So many people get hung up on the Montessori materials themselves. I don’t think the exact materials matter so much as the principles and knowledge of teaching. The author shows a picture of children in another country playing with twigs, which were used for the lessons, and they worked just as well.

Ease up on reading lessons

I had been doing reading lessons with my son when I started this book. We were chugging through beginner books. I admit these are sometimes stressful, because he doesn’t want to read one per night. I have always honored this, but night after night of refusal to read can be frustrating. I channeled my energy more towards the typical Montessori 3 part lessons. I try to find ways to build his reading vocabulary. Every other non-reading lesson I do now has a word printed about what we are discussing. I might do away with the beginner books for my next children–though my son enjoyed the stories themselves. A pity, because they were pricey.

Instruction is necessary

Too often I see memes on facebook or such that children just need to be out in the mud playing or they need “process” art. I agree with this to a large extent, but, like the author says, these open ended activities work well when simple instructions are first given. When painting, the child should be shown how to use the paint brush and clean it. When I made salt dough ornaments with my kids, I made sure to show them a few ideas they could use when making them. Then, yes, turn them loose and don’t correct them for being “wrong.”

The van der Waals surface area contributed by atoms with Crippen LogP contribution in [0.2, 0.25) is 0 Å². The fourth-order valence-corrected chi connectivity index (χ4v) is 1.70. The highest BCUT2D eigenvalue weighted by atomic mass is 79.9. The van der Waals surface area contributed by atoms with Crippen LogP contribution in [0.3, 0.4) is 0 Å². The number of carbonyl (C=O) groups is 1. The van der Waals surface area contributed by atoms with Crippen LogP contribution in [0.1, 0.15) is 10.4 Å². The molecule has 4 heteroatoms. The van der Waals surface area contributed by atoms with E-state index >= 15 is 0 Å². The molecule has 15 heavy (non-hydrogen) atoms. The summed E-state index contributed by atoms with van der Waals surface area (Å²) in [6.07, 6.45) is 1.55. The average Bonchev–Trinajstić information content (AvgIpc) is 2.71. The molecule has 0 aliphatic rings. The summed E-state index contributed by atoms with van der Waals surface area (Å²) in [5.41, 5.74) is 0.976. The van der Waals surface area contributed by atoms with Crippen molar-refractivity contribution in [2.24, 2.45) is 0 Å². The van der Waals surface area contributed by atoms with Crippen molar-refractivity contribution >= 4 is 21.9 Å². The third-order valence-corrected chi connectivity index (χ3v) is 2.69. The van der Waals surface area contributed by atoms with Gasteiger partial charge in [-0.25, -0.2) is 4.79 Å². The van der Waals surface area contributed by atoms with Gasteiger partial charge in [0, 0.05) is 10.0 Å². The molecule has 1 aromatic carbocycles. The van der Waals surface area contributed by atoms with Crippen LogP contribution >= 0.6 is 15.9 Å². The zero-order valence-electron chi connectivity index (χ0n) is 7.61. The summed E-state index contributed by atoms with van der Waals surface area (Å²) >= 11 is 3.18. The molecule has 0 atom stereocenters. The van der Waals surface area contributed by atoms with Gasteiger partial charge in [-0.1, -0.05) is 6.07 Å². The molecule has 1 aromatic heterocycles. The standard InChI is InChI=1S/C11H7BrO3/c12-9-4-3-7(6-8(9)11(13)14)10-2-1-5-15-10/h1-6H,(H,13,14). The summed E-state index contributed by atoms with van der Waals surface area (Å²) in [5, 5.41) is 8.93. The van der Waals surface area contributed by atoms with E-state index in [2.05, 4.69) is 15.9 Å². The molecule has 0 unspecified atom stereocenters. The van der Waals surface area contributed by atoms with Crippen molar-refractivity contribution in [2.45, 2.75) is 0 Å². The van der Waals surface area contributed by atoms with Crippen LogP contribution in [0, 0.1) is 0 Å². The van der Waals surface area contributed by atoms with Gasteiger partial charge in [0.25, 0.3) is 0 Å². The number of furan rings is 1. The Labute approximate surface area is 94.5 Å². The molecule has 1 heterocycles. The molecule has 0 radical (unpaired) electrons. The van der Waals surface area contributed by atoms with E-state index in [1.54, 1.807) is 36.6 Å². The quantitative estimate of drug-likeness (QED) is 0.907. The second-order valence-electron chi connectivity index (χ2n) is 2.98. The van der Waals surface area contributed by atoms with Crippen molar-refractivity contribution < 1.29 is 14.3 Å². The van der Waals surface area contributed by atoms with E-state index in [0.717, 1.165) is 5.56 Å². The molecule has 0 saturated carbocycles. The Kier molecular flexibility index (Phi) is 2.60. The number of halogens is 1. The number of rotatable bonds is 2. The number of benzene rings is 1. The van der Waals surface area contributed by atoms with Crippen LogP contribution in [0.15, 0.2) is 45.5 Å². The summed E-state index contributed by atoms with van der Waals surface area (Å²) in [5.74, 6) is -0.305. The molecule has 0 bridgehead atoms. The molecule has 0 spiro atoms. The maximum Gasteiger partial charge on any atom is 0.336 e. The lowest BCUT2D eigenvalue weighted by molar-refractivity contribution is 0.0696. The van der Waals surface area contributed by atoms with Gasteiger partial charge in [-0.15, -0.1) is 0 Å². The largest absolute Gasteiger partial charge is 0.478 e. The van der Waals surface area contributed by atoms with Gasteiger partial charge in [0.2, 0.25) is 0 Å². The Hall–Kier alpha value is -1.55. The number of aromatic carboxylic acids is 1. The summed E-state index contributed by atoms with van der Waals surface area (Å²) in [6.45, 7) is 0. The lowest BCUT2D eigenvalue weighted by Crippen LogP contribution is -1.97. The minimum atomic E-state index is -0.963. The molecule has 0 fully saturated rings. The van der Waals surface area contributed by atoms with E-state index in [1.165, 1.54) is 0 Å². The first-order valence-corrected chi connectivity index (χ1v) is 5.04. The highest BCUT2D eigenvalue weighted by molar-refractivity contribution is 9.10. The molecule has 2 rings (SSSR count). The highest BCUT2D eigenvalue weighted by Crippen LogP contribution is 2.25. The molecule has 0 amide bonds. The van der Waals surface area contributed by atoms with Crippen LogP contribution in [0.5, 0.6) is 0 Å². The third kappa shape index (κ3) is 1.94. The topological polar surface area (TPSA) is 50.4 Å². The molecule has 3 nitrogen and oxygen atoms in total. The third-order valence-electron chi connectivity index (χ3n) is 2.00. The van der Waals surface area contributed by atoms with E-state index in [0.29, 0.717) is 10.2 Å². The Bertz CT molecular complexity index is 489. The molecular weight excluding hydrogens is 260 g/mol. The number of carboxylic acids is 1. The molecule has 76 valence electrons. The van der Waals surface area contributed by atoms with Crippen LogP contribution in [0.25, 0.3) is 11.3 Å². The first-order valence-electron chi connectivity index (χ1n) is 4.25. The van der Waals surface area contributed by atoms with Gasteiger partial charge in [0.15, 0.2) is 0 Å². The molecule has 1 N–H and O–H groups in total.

Introduce the child to cultures of the world

I am going to look for opportunities to expose my children to cultures of the world. The first one I did was to place Disney characters on a map to show where they are form, as a first and very relatable exposure to different cultures.

Some other points:

  • Don’t talk when demonstrating but also don’t demonstrate while talking! Research suggests children cannot process both at the same time.
  • Flags are interesting to a child around 5 years old. I bought a game like this where flags get matched (“Flag Frenzy”) and my son really liked it.
  • Avoid zoos, which show caged animals. A bird feeder is nice as it lets a child see an animal in its element where the child is taught not to disturb it.
  • Try a rock collection with small children
  • Try an art book
  • Children age 6 – 12 can take more responsibility over their school work, doing their own research
  • If the child isn’t doing work, try a daily activity journal to gently bring their attention to this.
  • The child over seven is intensely interested in morals and heroes. Mythology provides a wealth of material for this exploration, and inspires discussion that will encompass behavior in everyday life, in the family, the class, and society.
  • Have the child keep their own dictionary of words they don’t know
  • The Italic script is very beautiful and a link between cursive and print. I have seen a child’s cursive writing improve dramatically as he casually worked through a set of Italic workbooks over a period of months.


“One of the most important attitudes to nurture is to see each child as a new being each day, forgetting the past and seeing only the potential for greatness.”
Child of the World, Susan Mayclin Stephenson